I heard a story the other day that made my heart ache.
The 12 year old granddaughter of a friend of a friend swallowed a whole bottle of Tylenol.
As we blithely discussed what could be so bad that a child would try to take her own life, the young girl lay in the hospital exhausted and most likely even more unhappy than she was a few hours before. Tests would tell if she did herself any permanent harm.
When I hear stories like that I have flashbacks of the days when I felt so much emotional pain, dying seemed to be the only way out. I'm going to go out on a limb here and say even though it is a generalization, people who attempt suicide don't want to die - they just want to end the pain. Their worlds have gone dark. They are lost in the tunnel with no light at the end to guide them home. I've been in that tunnel where the false things I believed about myself trumped reality. I felt worthless, ashamed, lonely, unlovable.
It took a trip to the hospital, having my stomach pumped, and years of therapy to convince me that none of those things I thought about myself was true. I was 30 something years old. I'd had lots of time to screw up my life. What, pray tell, does a 12 year old know of living and dying? Too much, I'm sad to say, too much.
A few months ago I met with a woman whose son died last fall. She never used the word "suicide." For reasons none of us will ever know, the life of Brian Childers, son, brother, uncle, professional skateboarder, and sneakerhead, ended. Brian left behind a lot of people with a lot of questions. Brian's mom wanted me to make bears out of Brian's favorite T-shirts, knit hats and ball caps. As I've found with other memorial bear projects, Brian's clothes said a lot about who he was and what he loved. Skateboarder, Coca Cola bottle and turtle charms were to be attached to the bear in some way. Each of the 6 bears said, "remember me and how I lived, not how I died."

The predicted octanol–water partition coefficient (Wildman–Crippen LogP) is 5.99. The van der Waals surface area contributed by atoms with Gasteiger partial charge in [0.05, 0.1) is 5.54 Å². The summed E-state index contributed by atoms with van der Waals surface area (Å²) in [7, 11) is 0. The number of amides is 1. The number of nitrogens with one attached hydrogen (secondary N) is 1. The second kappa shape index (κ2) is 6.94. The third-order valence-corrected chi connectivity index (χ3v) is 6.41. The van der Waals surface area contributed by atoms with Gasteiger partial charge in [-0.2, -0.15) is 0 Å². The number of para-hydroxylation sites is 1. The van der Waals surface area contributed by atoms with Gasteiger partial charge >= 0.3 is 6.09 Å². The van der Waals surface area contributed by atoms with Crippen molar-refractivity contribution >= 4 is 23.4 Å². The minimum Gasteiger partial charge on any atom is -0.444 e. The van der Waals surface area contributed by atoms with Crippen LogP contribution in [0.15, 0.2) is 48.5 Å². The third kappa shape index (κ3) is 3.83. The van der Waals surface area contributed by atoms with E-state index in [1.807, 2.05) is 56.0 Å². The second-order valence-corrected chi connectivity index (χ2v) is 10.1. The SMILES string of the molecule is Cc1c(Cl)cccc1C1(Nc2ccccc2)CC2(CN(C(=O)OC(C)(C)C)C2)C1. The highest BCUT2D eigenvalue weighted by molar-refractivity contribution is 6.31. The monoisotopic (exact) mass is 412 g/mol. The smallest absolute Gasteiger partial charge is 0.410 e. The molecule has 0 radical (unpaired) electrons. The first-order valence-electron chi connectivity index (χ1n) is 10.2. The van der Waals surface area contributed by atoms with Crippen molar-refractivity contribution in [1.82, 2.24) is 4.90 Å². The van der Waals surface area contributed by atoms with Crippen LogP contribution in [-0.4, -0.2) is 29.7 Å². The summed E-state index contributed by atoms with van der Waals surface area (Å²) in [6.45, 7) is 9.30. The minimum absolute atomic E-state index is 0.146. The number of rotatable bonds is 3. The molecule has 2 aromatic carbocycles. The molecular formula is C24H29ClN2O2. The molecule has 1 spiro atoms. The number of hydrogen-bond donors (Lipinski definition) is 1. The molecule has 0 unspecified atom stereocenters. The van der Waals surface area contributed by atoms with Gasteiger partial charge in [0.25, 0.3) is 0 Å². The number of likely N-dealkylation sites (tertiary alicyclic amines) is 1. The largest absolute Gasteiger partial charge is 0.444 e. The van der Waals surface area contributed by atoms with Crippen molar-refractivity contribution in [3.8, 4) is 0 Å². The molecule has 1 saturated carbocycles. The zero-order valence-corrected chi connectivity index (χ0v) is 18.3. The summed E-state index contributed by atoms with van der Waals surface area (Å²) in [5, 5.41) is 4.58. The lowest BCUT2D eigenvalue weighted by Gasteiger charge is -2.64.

I can't stop thinking about that young girl. I'd like to make her a bear. A memorial bear. Because I hope that the pain that child felt, died the day she swallowed all those pills. And I pray that when she is on the other side of healing, she will bear witness to the power of love.
In the words of Sue Bender in her book, Plain and Simple, "Miracles come after a lot of hard work."
I believe that.
P.S. If you want to see the bears I made for Brian's friends and family, go to my FB page, www.facebook.com/memorybearsbyME